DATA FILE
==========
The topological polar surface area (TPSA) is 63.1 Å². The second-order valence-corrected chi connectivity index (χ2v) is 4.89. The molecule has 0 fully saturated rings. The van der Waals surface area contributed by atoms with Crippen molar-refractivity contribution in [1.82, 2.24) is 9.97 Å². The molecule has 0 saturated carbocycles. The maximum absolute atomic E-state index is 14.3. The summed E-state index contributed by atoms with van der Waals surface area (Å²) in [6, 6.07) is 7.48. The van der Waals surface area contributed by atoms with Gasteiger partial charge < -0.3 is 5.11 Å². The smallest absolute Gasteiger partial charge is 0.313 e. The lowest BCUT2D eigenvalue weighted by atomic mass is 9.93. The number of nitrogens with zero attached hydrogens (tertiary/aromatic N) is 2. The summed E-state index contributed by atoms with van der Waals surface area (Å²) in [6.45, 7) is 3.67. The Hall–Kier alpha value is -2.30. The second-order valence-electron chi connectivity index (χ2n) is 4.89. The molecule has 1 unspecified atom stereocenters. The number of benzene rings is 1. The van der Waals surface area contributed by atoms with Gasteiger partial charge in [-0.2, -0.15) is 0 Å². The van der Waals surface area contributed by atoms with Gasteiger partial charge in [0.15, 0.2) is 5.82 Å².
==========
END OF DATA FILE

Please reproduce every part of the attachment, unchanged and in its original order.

The topological polar surface area (TPSA) is 63.1 Å². The second-order valence-corrected chi connectivity index (χ2v) is 4.89. The molecule has 0 fully saturated rings. The van der Waals surface area contributed by atoms with Crippen molar-refractivity contribution in [1.82, 2.24) is 9.97 Å². The molecule has 0 saturated carbocycles. The maximum absolute atomic E-state index is 14.3. The summed E-state index contributed by atoms with van der Waals surface area (Å²) in [6, 6.07) is 7.48. The van der Waals surface area contributed by atoms with Gasteiger partial charge < -0.3 is 5.11 Å². The smallest absolute Gasteiger partial charge is 0.313 e. The lowest BCUT2D eigenvalue weighted by atomic mass is 9.93. The number of nitrogens with zero attached hydrogens (tertiary/aromatic N) is 2. The summed E-state index contributed by atoms with van der Waals surface area (Å²) in [6.45, 7) is 3.67. The Hall–Kier alpha value is -2.30. The second-order valence-electron chi connectivity index (χ2n) is 4.89. The molecule has 1 unspecified atom stereocenters. The number of benzene rings is 1. The van der Waals surface area contributed by atoms with Gasteiger partial charge in [-0.2, -0.15) is 0 Å². The van der Waals surface area contributed by atoms with Gasteiger partial charge in [0.15, 0.2) is 5.82 Å².